The SPIN club model makes the 4-H experience more of a season for families instead of a yearlong commitment. Not only does it take some of the stress away from families who are unable to make a yearlong commitment, it also makes finding volunteers easier. Volunteers know the beginning and ending of their volunteer commitment.

In Shawnee County, 19 4-H SPIN club members participated in 2013, 53 in 2014, and 58 in 2015. Community club enrollment also has grown since 2014.

Candis Meerpohl, K-State Research and Extension 4-H Youth Development agent, Shawnee County, reports that members of the Quincy Elementary SPIN club, which started as a part of a summer program at a local elementary school, have decided to become a community club that meets year round. According to a teacher, who is also coordinator of the after-school program, “Quincy is the most impoverished school in the 501 district. With 4-H, our students receive those special life experiences that other students throughout the city have better advantages of getting. 4-H equals the playing field a little for our students by giving them more opportunities.”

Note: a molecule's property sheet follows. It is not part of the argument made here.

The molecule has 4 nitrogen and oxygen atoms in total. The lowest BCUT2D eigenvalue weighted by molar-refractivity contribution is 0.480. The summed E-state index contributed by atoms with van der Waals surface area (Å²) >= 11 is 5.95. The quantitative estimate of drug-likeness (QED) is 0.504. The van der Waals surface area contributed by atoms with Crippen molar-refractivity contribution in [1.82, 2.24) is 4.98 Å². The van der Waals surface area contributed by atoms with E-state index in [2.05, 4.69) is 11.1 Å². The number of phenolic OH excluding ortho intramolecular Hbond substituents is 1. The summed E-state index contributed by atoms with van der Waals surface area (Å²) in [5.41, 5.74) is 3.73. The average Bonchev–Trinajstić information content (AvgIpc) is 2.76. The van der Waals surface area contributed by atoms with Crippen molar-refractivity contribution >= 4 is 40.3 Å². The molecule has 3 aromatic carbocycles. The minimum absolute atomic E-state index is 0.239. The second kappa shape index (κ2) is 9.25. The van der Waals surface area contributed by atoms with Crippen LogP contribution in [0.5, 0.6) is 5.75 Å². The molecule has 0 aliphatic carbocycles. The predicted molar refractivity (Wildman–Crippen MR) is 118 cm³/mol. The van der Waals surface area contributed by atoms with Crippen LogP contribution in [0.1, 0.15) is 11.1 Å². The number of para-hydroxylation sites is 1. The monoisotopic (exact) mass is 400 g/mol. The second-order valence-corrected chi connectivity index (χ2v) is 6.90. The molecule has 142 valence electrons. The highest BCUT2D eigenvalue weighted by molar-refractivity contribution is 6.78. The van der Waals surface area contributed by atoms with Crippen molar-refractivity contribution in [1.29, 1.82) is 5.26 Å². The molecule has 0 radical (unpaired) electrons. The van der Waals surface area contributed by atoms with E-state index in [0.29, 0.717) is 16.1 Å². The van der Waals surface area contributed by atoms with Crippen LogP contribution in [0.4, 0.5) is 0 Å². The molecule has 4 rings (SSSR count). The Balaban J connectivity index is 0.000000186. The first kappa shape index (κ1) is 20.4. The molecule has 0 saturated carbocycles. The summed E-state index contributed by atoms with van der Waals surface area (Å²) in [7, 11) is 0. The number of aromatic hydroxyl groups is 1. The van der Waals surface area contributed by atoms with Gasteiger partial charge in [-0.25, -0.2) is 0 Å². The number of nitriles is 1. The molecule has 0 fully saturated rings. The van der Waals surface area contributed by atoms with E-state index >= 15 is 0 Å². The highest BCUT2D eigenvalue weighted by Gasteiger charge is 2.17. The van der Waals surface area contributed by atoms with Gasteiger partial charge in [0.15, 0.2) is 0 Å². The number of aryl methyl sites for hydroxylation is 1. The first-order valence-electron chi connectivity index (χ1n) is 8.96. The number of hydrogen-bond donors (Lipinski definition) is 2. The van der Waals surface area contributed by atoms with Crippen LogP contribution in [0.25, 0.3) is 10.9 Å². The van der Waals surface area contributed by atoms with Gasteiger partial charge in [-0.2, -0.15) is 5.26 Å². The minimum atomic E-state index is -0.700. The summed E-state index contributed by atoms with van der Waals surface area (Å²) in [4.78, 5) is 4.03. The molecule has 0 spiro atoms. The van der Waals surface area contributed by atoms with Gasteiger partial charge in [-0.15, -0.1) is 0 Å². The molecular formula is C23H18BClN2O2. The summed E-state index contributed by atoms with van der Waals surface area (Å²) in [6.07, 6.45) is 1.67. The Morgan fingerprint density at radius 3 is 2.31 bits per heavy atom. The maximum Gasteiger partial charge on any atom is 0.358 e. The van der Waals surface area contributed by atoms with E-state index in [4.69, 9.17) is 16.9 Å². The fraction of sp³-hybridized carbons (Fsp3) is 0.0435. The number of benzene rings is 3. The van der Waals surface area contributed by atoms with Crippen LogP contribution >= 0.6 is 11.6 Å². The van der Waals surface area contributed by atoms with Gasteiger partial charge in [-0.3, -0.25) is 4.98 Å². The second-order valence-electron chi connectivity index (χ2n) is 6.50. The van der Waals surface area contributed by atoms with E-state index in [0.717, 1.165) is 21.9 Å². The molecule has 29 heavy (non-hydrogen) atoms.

Watch for Links to Agent’s Performance Review

The most important responsibility of a board member is giving input to an agent’s performance review. Soon after October 1, board members will receive an email with a link to the agent’s Impact Report, Performance Review Self-Assessment, Professional Development Plan, and Action Plans for the upcoming year.

The Action Plan helps focus the agent’s educational program and leads to more measurable impacts.